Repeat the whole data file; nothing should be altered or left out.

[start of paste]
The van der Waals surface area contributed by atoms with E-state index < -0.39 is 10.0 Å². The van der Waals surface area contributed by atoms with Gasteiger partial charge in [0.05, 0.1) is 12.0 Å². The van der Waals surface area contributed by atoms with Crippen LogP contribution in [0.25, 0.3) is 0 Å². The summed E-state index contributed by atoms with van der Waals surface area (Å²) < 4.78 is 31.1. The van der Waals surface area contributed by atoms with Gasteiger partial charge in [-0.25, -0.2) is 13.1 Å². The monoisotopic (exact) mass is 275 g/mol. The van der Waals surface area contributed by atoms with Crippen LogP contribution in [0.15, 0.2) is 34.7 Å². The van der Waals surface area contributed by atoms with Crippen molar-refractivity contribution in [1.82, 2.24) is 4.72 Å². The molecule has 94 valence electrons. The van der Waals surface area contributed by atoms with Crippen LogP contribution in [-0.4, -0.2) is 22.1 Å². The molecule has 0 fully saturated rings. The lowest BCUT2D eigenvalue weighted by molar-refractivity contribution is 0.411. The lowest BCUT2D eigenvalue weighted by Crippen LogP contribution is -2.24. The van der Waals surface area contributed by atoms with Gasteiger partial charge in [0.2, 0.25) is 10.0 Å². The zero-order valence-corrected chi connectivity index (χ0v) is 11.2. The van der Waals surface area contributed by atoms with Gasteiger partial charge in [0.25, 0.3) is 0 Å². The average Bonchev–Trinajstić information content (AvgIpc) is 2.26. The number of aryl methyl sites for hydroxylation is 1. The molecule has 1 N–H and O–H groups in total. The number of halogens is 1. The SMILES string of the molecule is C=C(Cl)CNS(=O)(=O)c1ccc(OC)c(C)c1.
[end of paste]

The van der Waals surface area contributed by atoms with E-state index < -0.39 is 10.0 Å². The van der Waals surface area contributed by atoms with Gasteiger partial charge in [0.05, 0.1) is 12.0 Å². The van der Waals surface area contributed by atoms with Crippen LogP contribution in [0.25, 0.3) is 0 Å². The summed E-state index contributed by atoms with van der Waals surface area (Å²) < 4.78 is 31.1. The van der Waals surface area contributed by atoms with Gasteiger partial charge in [-0.25, -0.2) is 13.1 Å². The monoisotopic (exact) mass is 275 g/mol. The van der Waals surface area contributed by atoms with Crippen LogP contribution in [0.15, 0.2) is 34.7 Å². The van der Waals surface area contributed by atoms with Crippen molar-refractivity contribution in [1.82, 2.24) is 4.72 Å². The molecule has 94 valence electrons. The van der Waals surface area contributed by atoms with Crippen LogP contribution in [-0.4, -0.2) is 22.1 Å². The molecule has 0 fully saturated rings. The lowest BCUT2D eigenvalue weighted by molar-refractivity contribution is 0.411. The lowest BCUT2D eigenvalue weighted by Crippen LogP contribution is -2.24. The van der Waals surface area contributed by atoms with Gasteiger partial charge in [0.2, 0.25) is 10.0 Å². The zero-order valence-corrected chi connectivity index (χ0v) is 11.2. The van der Waals surface area contributed by atoms with Gasteiger partial charge in [0.25, 0.3) is 0 Å². The average Bonchev–Trinajstić information content (AvgIpc) is 2.26. The number of aryl methyl sites for hydroxylation is 1. The molecule has 1 N–H and O–H groups in total. The number of halogens is 1. The SMILES string of the molecule is C=C(Cl)CNS(=O)(=O)c1ccc(OC)c(C)c1.